A Power of Attorney can be used to give another person the right to sell a car, home, or other property in the place of the maker of the Power of Attorney. A Power of Attorney might be used to allow another person to sign a contract for the maker of the Power of Attorney (the person who makes a power of attorney is called the “principal”). It can be used to give another person the authority to make health care decisions, do financial transactions, or sign legal documents that the principal cannot do for one reason or another. With few exceptions, Powers of Attorney can give others the right to do any legal acts that the makers of the Powers of Attorney could do them themselves. A General Power of Attorney gives the “power of attorney Agent” or simply “Agent” (the legal name of the person who is authorized to act for the principal) very broad powers to do almost every legal act that the principal can do. When Elder Law Attorneys draft general Powers of Attorney, they still list the types of things the Agent can do but these powers are very broad. People often do general Powers of Attorney to plan ahead for the day when they may not be able to take care of things themselves. By doing the General Power of Attorney, they designate someone who can do these things for them.
Normal Powers of Attorney terminate if and when the principal becomes incompetent. Yet many people do Powers of Attorney for the sole purpose of designating someone else to act for them if they cannot act for themselves. It is precisely when persons can no longer do for themselves that a Power of Attorney is most valuable. To remedy this inconsistency, the law created a Durable Power of Attorney that remains effective even if a person becomes incompetent. The only thing that distinguishes a Durable Power of Attorney from a regular Power of Attorney is special wording that states that the power survives the principal’s incapacity. Even a Durable Power of Attorney, however, may be terminated under certain circumstances if court proceedings are filed. Most Powers of Attorney done today are durable.
Yes. At the time the Power of Attorney is signed, the principal must be capable of understanding the document. Although a Power of Attorney is still valid if and when a person becomes incompetent, the principal must understand what he or she is signing at the moment of execution. That means a person can be suffering from dementia or Alzheimer’s Disease or be otherwise incompetent sometimes but as long as they have a lucid moment and are competent at the moment they sign the Power of Attorney, it is valid even if they do not remember signing it at a later date. At the time it is signed, the principal must know what the Power of Attorney does, whom they are giving the Power of Attorney to, and what property may be affected by the Power of Attorney.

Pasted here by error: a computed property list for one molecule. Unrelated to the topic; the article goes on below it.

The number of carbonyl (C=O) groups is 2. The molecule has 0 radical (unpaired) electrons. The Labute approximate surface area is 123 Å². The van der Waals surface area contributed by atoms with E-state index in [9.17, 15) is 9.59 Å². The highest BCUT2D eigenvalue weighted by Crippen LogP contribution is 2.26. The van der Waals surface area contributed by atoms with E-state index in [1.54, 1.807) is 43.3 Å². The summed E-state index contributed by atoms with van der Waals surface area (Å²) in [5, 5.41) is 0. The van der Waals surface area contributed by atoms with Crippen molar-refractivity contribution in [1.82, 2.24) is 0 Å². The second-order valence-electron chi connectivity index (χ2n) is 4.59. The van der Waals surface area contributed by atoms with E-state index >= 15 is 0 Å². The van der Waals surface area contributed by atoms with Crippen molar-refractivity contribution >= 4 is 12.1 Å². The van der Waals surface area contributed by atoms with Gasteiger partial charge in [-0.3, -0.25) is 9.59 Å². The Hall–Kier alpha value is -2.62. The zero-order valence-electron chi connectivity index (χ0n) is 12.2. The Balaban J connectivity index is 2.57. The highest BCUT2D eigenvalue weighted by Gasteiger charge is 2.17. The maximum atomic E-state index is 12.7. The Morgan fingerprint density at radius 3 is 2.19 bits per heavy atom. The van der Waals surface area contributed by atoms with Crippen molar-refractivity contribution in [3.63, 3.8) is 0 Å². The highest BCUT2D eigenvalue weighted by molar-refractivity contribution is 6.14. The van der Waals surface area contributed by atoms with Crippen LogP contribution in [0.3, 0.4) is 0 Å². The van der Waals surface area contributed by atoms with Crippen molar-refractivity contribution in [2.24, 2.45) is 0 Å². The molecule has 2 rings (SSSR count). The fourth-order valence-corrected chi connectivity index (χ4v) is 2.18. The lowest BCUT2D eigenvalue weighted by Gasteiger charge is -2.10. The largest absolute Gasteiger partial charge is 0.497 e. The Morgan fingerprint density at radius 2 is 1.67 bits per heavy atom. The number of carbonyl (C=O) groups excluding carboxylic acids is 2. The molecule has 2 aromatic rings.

Any competent person eighteen years of age and older can serve as an agent. Certain financial institutions can also serve. There is no course of education that agent must complete or any test that Agent must pass. Because a Power of Attorney is such a potentially powerful document, agents should be chosen for reliability and trustworthiness. In the wrong hands, a Power of Attorney can be a license to steal. It can be a big responsibility to serve as an agent.
Medicare is health insurance and covers medical services such as physician appointments, therapy, blood tests, x rays, medical procedures and hospitalization. Medicare will sometime pay for rehabilitation in a long-term care facility for a period of 20 to 100 days, but not longer. In long-term care, Medicaid covers the cost of ongoing support services for daily functioning, such as room and board in a nursing home.
Medicaid is a federal program that is overseen by the Center for Medicare and Medicaid Services (CMS). In Pennsylvania, Medicaid is called Medical Assistance and is administered by the Department of Human Services (DHS).
In Pennsylvania, Medicaid funds are not available to pay for assisted living or personal care.
For Medicaid to pay for care in a nursing home, an individual recipient must be determined to need a nursing home level of care by a physician and the local Office of Aging. An individual whose income is not greater than three times the poverty level may keep up to $8,000 of total resources, but may otherwise keep only $2,400. The cash value of life insurance counts as a resource, but one car and a residential home does not count as a resource.